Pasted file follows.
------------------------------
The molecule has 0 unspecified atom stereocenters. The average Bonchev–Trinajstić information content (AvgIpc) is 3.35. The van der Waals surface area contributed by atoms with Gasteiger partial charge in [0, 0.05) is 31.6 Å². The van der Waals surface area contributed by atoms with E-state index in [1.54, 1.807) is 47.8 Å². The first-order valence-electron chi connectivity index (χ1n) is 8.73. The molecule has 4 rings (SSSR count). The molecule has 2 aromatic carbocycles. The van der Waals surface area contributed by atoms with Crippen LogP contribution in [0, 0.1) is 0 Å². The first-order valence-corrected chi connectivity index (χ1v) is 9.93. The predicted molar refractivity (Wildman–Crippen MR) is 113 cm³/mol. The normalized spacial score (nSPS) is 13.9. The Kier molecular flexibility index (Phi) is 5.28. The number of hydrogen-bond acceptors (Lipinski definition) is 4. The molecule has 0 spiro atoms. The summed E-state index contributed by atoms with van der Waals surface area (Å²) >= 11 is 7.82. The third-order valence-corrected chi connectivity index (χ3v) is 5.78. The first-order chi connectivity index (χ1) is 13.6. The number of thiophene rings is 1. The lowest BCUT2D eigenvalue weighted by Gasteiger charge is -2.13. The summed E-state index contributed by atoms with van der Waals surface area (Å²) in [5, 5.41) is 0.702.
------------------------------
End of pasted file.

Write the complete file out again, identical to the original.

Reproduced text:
The molecule has 0 unspecified atom stereocenters. The average Bonchev–Trinajstić information content (AvgIpc) is 3.35. The van der Waals surface area contributed by atoms with Gasteiger partial charge in [0, 0.05) is 31.6 Å². The van der Waals surface area contributed by atoms with E-state index in [1.54, 1.807) is 47.8 Å². The first-order valence-electron chi connectivity index (χ1n) is 8.73. The molecule has 4 rings (SSSR count). The molecule has 2 aromatic carbocycles. The van der Waals surface area contributed by atoms with Crippen LogP contribution in [0, 0.1) is 0 Å². The first-order valence-corrected chi connectivity index (χ1v) is 9.93. The predicted molar refractivity (Wildman–Crippen MR) is 113 cm³/mol. The normalized spacial score (nSPS) is 13.9. The Kier molecular flexibility index (Phi) is 5.28. The number of hydrogen-bond acceptors (Lipinski definition) is 4. The molecule has 0 spiro atoms. The summed E-state index contributed by atoms with van der Waals surface area (Å²) >= 11 is 7.82. The third-order valence-corrected chi connectivity index (χ3v) is 5.78. The first-order chi connectivity index (χ1) is 13.6. The number of thiophene rings is 1. The lowest BCUT2D eigenvalue weighted by Gasteiger charge is -2.13. The summed E-state index contributed by atoms with van der Waals surface area (Å²) in [5, 5.41) is 0.702.